Side planks.

Posted by & filed under Exercise and Training.

Side-plank-1The side plank.  A classic oblique trainer.  Can be done on the forearm or hand.

Side-plank-2Here is the start position.  At this point check the alignment is spot on.  Things to watch out for:

  • Head pokes forwards
  • Bottom sticking out.
  • Excessive curvature in the low back.
  • Laying the top arm down the outside of the body helps, since we can better feel when we get out of good alignment.

In this picture, the feet are stacked on top of each other.  This gives quite a workout to the fibularis muscles on the outside of the low leg, and may be too much to start with.  In which case, put one foot in front of the other.

Also the bottom knee can be bent and on the floor.

It is worth checking the difference in feel  between lower knee on the floor and lower leg straight:  it may be that with the knee down, we can feel the waist MORE than with both legs straight. We all tend to rush to the highest options, which won’t necessarily get the best results.  I am as guilty of this as the next person.

The bright red muscle is the quadratus lumborum.

The bright red muscle is the quadratus lumborum.

I am not very fond of specific oblique training and the reason why lies in a troublesome muscle called the quadratus lumborum (QL), pictured right.  It runs from the bottom rib, attaching onto the lumbar vertebrae and the inside, upper hip bone.  As well as helping us side bend, both sides contract together to help support the spine. Unfortunately, when the abs are weak due to excessive wheat eating or other gut problems, the QL becomes the major back stabiliser, so gets over worked and excessively tight.  Added to this, this muscle is frequently stronger on one side than the other, so contributing to a side bend in the low back, or scoliosis; which will only too frequently be balanced by the opposite scoliosis in the upper back.

There is a very simple way to tell if the QLs are of different lengths.  Keeping the feet together and legs straight, slide one hand down the outside of one leg, being careful not to twist, and see how far it goes.  Then compare this with the other side.  Ideally, the furthest points are level.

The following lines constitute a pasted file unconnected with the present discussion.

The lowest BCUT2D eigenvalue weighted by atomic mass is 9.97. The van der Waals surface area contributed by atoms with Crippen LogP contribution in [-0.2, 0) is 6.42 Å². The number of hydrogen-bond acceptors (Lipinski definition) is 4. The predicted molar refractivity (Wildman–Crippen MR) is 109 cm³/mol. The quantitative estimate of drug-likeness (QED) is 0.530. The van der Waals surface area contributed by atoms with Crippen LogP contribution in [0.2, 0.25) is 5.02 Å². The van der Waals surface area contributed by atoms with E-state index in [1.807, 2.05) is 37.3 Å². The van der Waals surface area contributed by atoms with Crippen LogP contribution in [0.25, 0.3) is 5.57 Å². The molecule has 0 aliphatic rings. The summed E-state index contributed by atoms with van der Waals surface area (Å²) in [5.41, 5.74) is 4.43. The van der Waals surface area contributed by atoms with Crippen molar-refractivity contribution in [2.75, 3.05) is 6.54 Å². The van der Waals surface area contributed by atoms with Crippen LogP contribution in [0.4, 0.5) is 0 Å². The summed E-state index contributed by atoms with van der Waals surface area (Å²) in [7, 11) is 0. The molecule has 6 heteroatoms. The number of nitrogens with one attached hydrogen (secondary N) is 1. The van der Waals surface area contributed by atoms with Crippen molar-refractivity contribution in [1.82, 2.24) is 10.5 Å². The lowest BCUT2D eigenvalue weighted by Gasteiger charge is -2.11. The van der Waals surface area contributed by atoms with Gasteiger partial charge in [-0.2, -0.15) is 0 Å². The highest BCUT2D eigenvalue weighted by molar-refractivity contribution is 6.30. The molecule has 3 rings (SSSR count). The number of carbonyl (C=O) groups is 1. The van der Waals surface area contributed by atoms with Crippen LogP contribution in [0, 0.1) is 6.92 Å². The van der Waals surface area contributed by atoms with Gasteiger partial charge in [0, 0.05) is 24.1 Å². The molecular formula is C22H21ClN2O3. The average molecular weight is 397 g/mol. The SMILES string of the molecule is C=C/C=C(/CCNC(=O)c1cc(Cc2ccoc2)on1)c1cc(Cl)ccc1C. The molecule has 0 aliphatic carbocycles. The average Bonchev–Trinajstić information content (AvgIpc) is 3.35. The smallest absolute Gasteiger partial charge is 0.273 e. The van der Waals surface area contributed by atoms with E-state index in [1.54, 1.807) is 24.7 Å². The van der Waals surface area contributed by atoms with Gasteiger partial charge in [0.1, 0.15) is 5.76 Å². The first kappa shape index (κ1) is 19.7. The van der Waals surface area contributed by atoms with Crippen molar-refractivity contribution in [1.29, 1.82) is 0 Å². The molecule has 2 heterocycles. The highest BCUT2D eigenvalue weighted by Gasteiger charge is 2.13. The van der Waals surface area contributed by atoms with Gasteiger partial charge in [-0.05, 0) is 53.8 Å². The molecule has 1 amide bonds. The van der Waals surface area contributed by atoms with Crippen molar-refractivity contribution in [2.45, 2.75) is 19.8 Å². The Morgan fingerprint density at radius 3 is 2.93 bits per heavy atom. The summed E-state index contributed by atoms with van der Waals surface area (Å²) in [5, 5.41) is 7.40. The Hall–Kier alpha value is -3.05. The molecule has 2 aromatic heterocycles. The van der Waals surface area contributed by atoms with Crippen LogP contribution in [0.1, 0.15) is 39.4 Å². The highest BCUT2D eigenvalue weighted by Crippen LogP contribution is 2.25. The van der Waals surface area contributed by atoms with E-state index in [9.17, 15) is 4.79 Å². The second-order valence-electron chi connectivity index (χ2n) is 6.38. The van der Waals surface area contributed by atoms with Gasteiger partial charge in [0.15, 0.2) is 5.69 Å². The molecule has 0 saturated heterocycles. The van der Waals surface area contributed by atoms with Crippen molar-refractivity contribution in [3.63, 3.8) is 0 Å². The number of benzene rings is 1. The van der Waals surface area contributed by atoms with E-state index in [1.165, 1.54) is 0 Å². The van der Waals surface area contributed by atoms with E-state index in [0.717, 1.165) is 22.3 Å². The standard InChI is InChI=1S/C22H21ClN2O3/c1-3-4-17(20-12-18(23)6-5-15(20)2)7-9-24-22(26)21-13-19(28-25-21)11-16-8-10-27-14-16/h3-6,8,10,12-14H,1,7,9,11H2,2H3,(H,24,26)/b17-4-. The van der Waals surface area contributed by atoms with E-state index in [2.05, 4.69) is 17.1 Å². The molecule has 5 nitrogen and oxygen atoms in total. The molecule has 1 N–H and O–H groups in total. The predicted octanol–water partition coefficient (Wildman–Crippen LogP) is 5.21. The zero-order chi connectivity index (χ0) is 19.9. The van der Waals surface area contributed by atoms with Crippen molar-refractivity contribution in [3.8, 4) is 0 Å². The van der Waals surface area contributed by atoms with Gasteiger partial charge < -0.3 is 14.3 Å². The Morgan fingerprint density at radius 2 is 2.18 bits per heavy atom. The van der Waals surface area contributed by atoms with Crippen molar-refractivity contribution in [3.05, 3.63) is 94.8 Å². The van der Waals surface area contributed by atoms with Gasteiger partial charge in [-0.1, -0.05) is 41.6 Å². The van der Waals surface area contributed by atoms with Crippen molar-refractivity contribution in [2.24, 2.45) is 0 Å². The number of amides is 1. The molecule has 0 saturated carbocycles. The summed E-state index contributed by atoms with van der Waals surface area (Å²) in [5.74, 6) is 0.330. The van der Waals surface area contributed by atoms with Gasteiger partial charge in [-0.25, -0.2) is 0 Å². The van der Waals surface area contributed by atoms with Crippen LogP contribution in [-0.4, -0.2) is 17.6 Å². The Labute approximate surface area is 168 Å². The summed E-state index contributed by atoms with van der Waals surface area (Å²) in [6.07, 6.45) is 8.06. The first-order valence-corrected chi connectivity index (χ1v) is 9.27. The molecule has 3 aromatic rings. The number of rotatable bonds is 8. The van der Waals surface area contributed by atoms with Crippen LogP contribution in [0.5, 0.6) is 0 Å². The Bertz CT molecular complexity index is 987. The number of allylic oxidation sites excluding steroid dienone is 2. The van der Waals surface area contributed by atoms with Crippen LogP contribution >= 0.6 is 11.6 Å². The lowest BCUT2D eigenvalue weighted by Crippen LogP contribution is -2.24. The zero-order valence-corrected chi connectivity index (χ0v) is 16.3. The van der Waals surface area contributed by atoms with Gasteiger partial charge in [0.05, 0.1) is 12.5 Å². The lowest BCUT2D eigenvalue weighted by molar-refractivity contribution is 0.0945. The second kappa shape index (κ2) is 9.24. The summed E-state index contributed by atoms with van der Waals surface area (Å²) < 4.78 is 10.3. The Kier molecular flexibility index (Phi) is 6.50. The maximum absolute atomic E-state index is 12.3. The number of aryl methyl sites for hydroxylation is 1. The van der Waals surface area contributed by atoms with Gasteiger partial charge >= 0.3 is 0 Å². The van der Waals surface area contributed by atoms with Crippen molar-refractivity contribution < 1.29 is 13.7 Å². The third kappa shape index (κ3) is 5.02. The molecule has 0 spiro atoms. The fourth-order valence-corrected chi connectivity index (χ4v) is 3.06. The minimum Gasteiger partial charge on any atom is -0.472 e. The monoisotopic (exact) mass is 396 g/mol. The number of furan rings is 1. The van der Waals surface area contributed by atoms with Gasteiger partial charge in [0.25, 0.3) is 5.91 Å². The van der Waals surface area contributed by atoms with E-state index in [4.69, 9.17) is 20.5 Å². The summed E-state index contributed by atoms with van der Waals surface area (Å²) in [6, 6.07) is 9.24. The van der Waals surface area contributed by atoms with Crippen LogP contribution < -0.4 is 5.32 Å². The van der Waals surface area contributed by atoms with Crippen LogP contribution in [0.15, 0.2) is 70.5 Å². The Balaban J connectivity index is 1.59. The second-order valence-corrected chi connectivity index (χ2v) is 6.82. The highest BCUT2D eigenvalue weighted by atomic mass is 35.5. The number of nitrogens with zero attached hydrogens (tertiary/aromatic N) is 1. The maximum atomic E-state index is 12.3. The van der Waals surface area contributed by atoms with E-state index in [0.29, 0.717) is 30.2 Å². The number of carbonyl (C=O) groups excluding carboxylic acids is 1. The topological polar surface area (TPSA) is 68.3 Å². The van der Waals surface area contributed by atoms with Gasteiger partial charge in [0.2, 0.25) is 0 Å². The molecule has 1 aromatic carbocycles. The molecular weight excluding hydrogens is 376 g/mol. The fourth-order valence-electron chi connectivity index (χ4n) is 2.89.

When the abs are not working properly and/or the QLs are unbalanced, the QLs are a major cause of back ache because the shorter one can go into spasm.  This may even cause the spine to lock up.  It is very rare for people to realise their abs are not working well – sporting a 6-pack proves nothing.  And so they can work their obliques like billy-o, actually making things worse and leading to a nasty case of the feet being a very long, painful distance from the hands.

If the QLs are not the same length, there is a great deal of argument about what to do.  Some say do an exercise like the side plank, but with the shorter side down only, so strengthening the weaker QL.  Others say start with the weaker side down, then do exactly the same on the other side.  Personally, I favour skipping oblique training until everything is balanced. 1  But that is not an option that most would consider.  So if shoved into a corner and poked with a sharp stick, I would say to only train the weaker side in an exercise such as this and compare the lengths of our sides regularly.  If the difference is not improving, then the exercise is not working.  Simples.

Yoga.  Well known for its relaxing qualities.

Yoga. Well known for its relaxing qualities.

  1. The cause of muscle imbalance like the QLs lies in what is going on the brain, the eyes and the inner ears.  And no amount of exercise or massage will cure this.  But working with a a Z health practitioner will eventually sort it all out. []

Leave a Reply

  • (will not be published)